Sentenced - The Funeral Album
Perhaps it's due to the potent combination of relentless press drubbings and their own fatalistic titles, lyrics, music and vocals, but Sentenced have found reason to call The Funeral Album their last - maybe they like the sound of words like last, end, final, coffin. In any event, the band's hoary, bed-headed dirty rock sound is very thankfully intact on this "just another amusing Sentenced album" Sentenced album. There's a really strange, almost stoopid anti-Christian screed on this thing, but other than that, look for scads and scabs of the band's almost giddily suicidal melodic trundle rock, Sentenced in possession of a sound all their own, a sound that I totally dig, and have done, for all the recent hangyerself 'n' roll records from the band. And in case you were worried, Ville is still weirdly and seductively out of tune, reminding me somewhat of Ian Gillan's or Anders Friden's approaches to melody, while riffs punk and plunk their way along craggy, unyielding ground somewhere in Finland, production rushed and electric and bold, lotsa songs in lotsa styles, critics be damned, for we pine.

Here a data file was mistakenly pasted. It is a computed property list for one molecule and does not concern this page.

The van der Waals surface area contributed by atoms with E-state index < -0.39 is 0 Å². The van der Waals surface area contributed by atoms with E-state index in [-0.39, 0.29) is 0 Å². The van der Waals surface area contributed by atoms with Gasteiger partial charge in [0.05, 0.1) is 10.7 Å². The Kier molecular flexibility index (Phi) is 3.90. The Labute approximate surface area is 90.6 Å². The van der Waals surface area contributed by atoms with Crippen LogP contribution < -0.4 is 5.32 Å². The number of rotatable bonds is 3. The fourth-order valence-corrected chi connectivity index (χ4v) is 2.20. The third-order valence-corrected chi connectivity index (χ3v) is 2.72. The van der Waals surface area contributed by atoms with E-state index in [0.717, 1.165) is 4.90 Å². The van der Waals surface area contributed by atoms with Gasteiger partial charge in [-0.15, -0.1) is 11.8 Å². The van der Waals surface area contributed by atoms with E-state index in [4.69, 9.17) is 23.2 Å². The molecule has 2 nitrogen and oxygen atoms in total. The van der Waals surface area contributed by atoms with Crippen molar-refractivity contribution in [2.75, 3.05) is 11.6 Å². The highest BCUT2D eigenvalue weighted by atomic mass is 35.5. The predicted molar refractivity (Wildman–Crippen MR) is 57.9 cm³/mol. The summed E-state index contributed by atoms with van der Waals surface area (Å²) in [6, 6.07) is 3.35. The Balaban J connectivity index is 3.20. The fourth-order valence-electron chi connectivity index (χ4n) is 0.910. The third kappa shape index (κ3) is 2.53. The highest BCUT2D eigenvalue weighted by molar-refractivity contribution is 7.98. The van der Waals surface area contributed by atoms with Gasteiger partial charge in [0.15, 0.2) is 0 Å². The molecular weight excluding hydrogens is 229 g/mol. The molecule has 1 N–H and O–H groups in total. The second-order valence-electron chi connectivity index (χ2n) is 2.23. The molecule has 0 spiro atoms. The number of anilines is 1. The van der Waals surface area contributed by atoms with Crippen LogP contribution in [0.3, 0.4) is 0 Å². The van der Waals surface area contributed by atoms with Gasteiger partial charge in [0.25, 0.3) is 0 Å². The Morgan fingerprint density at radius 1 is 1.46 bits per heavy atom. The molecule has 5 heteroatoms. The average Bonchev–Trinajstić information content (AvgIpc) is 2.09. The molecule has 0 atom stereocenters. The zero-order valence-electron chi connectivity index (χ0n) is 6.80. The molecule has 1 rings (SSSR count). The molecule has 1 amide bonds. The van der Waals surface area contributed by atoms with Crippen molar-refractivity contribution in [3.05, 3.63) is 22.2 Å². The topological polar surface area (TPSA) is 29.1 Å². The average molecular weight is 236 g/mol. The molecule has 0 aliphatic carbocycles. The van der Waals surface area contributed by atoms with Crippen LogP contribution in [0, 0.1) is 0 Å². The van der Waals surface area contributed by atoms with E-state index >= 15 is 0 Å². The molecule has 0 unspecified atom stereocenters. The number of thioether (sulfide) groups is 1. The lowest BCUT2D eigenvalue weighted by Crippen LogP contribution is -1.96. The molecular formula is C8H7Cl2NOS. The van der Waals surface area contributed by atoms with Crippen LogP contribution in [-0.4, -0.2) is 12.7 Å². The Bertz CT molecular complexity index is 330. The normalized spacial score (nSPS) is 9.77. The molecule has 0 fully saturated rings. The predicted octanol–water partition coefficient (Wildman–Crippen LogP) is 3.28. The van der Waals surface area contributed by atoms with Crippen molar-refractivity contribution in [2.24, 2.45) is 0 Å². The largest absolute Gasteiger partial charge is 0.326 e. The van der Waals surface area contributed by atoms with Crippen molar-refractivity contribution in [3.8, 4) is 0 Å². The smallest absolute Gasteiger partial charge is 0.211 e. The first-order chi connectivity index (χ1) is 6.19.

King Crimson - The 21st Century Guide To King Crimson
(Discipline Global Mobile)
It's no surprise dark progressive and progressive metal fans often have a near fanatical interest in the mysterious and opaque King Crimson, especially the pioneering material from the '70s, up until the original band's break-up after the malevolent Red masterpiece of 1974. This plush box set charts those years, offering, as is expected from the innovative DGM, a novel format, namely four discs split into early and late, with a studio disc and a live disc representing each era. The packaging is stitched-in book format, housed in a thick slipcase, with the graphics comprised of a chaotic mˇlange of tour dates, chronological press excerpts and rare band photos and memorabilia shots. Into the music (and once in, it's hard to get out), and one gets all the leviathan tracks for which the band became notorious, including 21st Century Schizoid Man, Larks' Tongue In Aspic Part 1, and of course, Red and One More Red Nightmare. The latter two discs are of most interest to prog metal fans, with Fripp dark and circuitous, and Bruford mathematical and groovy at once, his cymbal work a crazy joy all its own, Wetton torn and tormented yet distant and smooth. Still, I get annoyed at these boxes that almost include the entire album but not quite, and Guide is certainly guilty of this. And the live material is culled from official '70s releases as well as vault-clearing releases from recent years. Jarring yes, but I suppose the fragmented, chaotic, commune-like nature of the band, even over the course of the '70s, lends itself to... even more chaos, uncertainty, fracture.
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